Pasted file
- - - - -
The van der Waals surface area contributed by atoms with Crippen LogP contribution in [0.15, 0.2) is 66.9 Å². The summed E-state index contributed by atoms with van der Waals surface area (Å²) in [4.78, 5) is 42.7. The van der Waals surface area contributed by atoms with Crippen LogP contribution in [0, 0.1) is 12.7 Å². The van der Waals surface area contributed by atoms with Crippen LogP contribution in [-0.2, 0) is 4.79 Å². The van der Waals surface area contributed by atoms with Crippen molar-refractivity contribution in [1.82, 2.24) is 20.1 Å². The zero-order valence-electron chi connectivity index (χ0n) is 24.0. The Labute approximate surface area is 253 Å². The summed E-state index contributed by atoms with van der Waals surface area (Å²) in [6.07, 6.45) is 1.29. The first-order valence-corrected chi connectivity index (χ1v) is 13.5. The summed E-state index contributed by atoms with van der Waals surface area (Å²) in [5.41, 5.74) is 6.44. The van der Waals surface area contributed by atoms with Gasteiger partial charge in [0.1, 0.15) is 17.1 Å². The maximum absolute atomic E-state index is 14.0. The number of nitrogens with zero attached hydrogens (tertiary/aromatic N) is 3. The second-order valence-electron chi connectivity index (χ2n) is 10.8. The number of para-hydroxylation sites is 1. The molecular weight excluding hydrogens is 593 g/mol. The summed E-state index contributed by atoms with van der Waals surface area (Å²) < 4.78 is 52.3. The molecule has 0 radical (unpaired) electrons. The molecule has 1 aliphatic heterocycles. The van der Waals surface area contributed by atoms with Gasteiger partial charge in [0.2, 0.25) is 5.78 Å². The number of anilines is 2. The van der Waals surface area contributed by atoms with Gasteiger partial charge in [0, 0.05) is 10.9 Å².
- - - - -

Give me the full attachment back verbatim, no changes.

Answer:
The van der Waals surface area contributed by atoms with Crippen LogP contribution in [0.15, 0.2) is 66.9 Å². The summed E-state index contributed by atoms with van der Waals surface area (Å²) in [4.78, 5) is 42.7. The van der Waals surface area contributed by atoms with Crippen LogP contribution in [0, 0.1) is 12.7 Å². The van der Waals surface area contributed by atoms with Crippen LogP contribution in [-0.2, 0) is 4.79 Å². The van der Waals surface area contributed by atoms with Crippen molar-refractivity contribution in [1.82, 2.24) is 20.1 Å². The zero-order valence-electron chi connectivity index (χ0n) is 24.0. The Labute approximate surface area is 253 Å². The summed E-state index contributed by atoms with van der Waals surface area (Å²) in [6.07, 6.45) is 1.29. The first-order valence-corrected chi connectivity index (χ1v) is 13.5. The summed E-state index contributed by atoms with van der Waals surface area (Å²) in [5.41, 5.74) is 6.44. The van der Waals surface area contributed by atoms with Gasteiger partial charge in [0.1, 0.15) is 17.1 Å². The maximum absolute atomic E-state index is 14.0. The number of nitrogens with zero attached hydrogens (tertiary/aromatic N) is 3. The second-order valence-electron chi connectivity index (χ2n) is 10.8. The number of para-hydroxylation sites is 1. The molecular weight excluding hydrogens is 593 g/mol. The summed E-state index contributed by atoms with van der Waals surface area (Å²) < 4.78 is 52.3. The molecule has 0 radical (unpaired) electrons. The molecule has 1 aliphatic heterocycles. The van der Waals surface area contributed by atoms with Gasteiger partial charge in [0.2, 0.25) is 5.78 Å². The number of anilines is 2. The van der Waals surface area contributed by atoms with Gasteiger partial charge in [0, 0.05) is 10.9 Å².